The rise in timber prices is not yet over; here’s why
Lumber prices continued to climb amid the housing boom in the United States. On Monday, it hit a record high of $ 1,600.
Housing boom in the United States
The home remodeling craze sparked by people staying at home due to the coronavirus pandemic has increased demand for wood. While this is true, there is a larger factor fueling the surge in lumber prices – the housing boom in the United States. The Federal Reserve has maintained that it will continue its aggressive policy until the ongoing economic recovery is uniform and complete. Despite lingering inflation fears, the US central bank left interest rates unchanged at near zero. Its asset purchase program aims to further reduce borrowing costs.
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Subsequently, mortgage rates are lower. Compared to the same period last year, 30-year fixed rates have fallen by 25 basis points. In addition, rates have fallen by 196 basis points from a record 4.94% in November 2018. Mortgage rates have also remained below 3%. This environment fueled a rise in house prices.
According to the National Association of Realtors, the median selling price of existing homes hit $ 329,100 in March. The figure represents an increase of 17.2% year-on-year. In addition, the list price / list price ratio is at an all-time high of 101%. Interestingly, about 46% of the single family homes available were sold within a week of being introduced to the market.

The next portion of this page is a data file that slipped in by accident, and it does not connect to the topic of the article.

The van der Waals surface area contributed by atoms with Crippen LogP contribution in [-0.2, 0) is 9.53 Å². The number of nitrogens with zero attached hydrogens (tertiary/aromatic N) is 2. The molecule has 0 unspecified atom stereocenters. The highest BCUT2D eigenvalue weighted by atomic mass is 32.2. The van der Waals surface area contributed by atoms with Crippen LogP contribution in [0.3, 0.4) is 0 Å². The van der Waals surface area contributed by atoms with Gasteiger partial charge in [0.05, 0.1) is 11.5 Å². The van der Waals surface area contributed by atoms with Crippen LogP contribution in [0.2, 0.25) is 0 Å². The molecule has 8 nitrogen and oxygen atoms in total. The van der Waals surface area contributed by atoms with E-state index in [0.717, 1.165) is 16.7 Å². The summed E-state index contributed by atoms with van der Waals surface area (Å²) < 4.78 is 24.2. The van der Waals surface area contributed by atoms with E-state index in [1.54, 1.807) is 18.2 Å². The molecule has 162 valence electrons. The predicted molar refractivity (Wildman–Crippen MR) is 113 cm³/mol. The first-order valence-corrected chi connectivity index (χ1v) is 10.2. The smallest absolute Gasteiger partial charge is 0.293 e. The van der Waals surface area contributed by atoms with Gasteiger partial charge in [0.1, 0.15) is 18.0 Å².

On the supply side, there has been a shortage of single family homes over the past decade. After the 2008 real estate bubble burst, developers moved from these constructions to apartments. Thereafter, there was a shortage of approximately 3.8 million single-family units at the end of 2020. As long as the housing boom continues, lumber prices will continue to climb to new highs.
Technical outlook for timber prices
Wood prices continued to rise; hitting a new record on Monday. It hit an all-time high at $ 1,600 before falling back to $ 1,575.6. For more than a year, before the coronavirus pandemic, the commodity was trading around $ 400. Indeed, the pandemic and weak demand have led most sawmills to close shop. In early April, prices were around $ 250.
However, demand has since returned to unexpected highs. Since the start of 2021, the price of timber has increased by around 81%. On a daily chart, it is trading above the short and long term 50 and 200 day EMAs. Prices should continue to rise as bulls target $ 1,700. However, it is likely to see some resistance at $ 1,600 in the near term. On the lower side, the support level will likely stay at $ 1,500.